Although some ASWs paused payments for advertisement, most did not. By continuing to make sex workers pay for their ads, or by launching new camming and phone services and taking commission from sex workers’ earnings on those services, ASWs shift the financial risks that COVID-19 introduced from the platform to sex workers. This is similar to the process by which, through house fees and fines, the main source of income of lap dancing clubs in the UK has become the workers rather than the clients (Hardy and Sanders 2014) and entrepreneurial risks have been moved from club owners to independently contracted workers. This entrepreneurial risk placed on workers stands in contrast to the control and power exerted by ASWs, for instance in their verification procedures for migrant workers or by policing the language used in ads during the pandemic. This combination of control and a shifting of financial risk may be highly profitable for ASWs (Barbagallo and Hardy forthcoming), but exacerbates the financial and health vulnerabilities of sex workers during the pandemic, especially those of migrant workers without recourse to governmental support.
Future research of the role of ASWs in the working lives of sex workers should include the interplay between the criminalisation of third parties in Britain and sex workers’ dependence on ASWs. This includes the question whether the criminalisation of organised workspaces, including brothels and agencies, forces some sex workers to instead work independently and use ASWs to attract clients and in doing so increases the level of control that ASWs have over workers. In contrast, the power of ASWs that have intense and border-like verification procedures may push migrant workers to work with third parties even if they would prefer to work independently (Mai 2013). A further avenue for exploration is the COVID-19 response of dating, sugar dating, and video apps and websites which are often used by sex workers to either connect with potential clients or sell content. The adult entertainment website OnlyFans, for example, reported a massive increase in the number of creators in the UK during the pandemic (Jones 2020), indicating the rise in dependency of sex workers on the online market. The contrast in financial models between these apps and ASWs may shed more light on the relationship of dependence between ASWs and sex workers.

Author Contributions

Conceptualization, L.B. and T.H.; Methodology, L.B. and T.H.; Formal Analysis, L.B. and T.H.; Resources, L.B.; Data Curation, L.B. and T.H.; Writing—Original Draft Preparation, L.B. and T.H.; Writing—Review & Editing, L.B. and T.H.; Project Administration, L.B. and T.H. All authors have read and agreed to the published version of the manuscript.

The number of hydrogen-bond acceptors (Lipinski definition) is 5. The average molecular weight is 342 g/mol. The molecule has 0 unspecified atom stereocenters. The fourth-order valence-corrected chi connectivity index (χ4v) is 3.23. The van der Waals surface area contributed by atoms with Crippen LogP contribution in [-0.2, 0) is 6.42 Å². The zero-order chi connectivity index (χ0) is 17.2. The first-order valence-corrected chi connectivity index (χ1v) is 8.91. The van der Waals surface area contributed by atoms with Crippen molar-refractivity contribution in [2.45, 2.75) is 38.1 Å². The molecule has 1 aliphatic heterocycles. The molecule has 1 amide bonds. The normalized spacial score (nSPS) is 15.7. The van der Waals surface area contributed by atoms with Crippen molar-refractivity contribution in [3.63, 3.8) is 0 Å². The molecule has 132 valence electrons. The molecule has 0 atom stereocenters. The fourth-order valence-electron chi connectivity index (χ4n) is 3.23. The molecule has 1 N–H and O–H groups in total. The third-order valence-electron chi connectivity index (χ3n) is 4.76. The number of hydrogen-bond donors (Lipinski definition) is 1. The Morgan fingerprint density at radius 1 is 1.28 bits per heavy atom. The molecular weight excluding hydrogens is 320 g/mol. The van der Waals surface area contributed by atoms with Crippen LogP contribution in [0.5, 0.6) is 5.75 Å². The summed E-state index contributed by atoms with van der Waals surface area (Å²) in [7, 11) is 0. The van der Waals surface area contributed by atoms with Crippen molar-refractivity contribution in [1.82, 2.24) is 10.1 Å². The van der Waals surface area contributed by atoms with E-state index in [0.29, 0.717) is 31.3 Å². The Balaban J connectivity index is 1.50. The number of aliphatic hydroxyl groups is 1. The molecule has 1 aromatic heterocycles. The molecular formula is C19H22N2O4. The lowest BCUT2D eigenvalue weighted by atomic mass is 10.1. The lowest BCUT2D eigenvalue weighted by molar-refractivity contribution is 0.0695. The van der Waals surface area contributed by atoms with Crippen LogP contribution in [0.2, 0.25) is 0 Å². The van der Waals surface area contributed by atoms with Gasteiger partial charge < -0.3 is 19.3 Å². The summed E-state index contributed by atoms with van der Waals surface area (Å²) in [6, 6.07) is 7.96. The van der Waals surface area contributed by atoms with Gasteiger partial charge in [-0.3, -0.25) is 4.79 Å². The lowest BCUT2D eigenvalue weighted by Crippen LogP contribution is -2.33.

This research received no external funding.


We would like to thank all organisations who took the time to respond to our call for participants, especially the members of sex worker-led organisations who are currently working hard to minimise the impact of the pandemic on their most-affected members. Many thanks to the Centre for Employment Relations, Innovation and Change (CERIC) at the Leeds University Business School for support with APC costs. We also want to thank Kate Hardy for valuable feedback and input while this article was in development, and Isabelle Huning for breaking up many of our run-on sentences.

Conflicts of Interest

The authors declare no conflict of interest.

Ethics Statement

All participating organisations gave their informed consent for inclusion before participation in the study. Information about non-responding organisations has been gathered from publicly available sources. The study protocol was approved by the AREA Ethics Committee of the University of Leeds.


  1. Barbagallo, Camille, and Katie Cruz. Forthcoming. Dancers Win at Work: Unionisation and Nowak v Chandler Bars Group Ltd. Studies of Political Economy.
  2. Barbagallo, Camille, and Kate Hardy. Forthcoming. Hustling the Platform: Sex Work, Digital Technology, and Organising for Power. South Atlantic Quarterly.
  3. Brown, Kate, Scarlett Redman, and Sharon Grace. 2019. Policing Vulnerability: Learning from Sex Work Liaison Officer Role in West Yorkshire Police N8 Policing Research Partnership. Available online: (accessed on 29 August 2020).
  4. Callander, Denton, Étienne Meunier, Ryan DeVeau, Christian Grov, Basil Donovan, Victor Minichiello, Alicia Singham Goodwin, and Dustin T. Duncan. 2020a. Sex workers are returning to work and require enhanced support in the face of COVID-19: Results from a longitudinal analysis of online sex work activity and a content analysis of safer sex work guidelines. Sexual Health 17: 384–86. [Google Scholar]
  5. Callander, Denton, Étienne Meunier, Ryan DeVeau, Christian Grov, Basil Donovan, Victor Minichiello, Jules Kim, and Dustin Duncan. 2020b. Investigating the effects of COVID-19 on global male sex work populations: A longitudinal study of digital data. Sexually Transmitted Infections. [Google Scholar] [CrossRef]
  6. Cruz, Katie, Kate Hardy, and Teela Sanders. 2017. False Self-Employment, Autonomy and Regulating for Decent Work: Improving Working Conditions in the UK Stripping Industry. British Journal of Industrial Relations 55: 274–94. [Google Scholar] [CrossRef]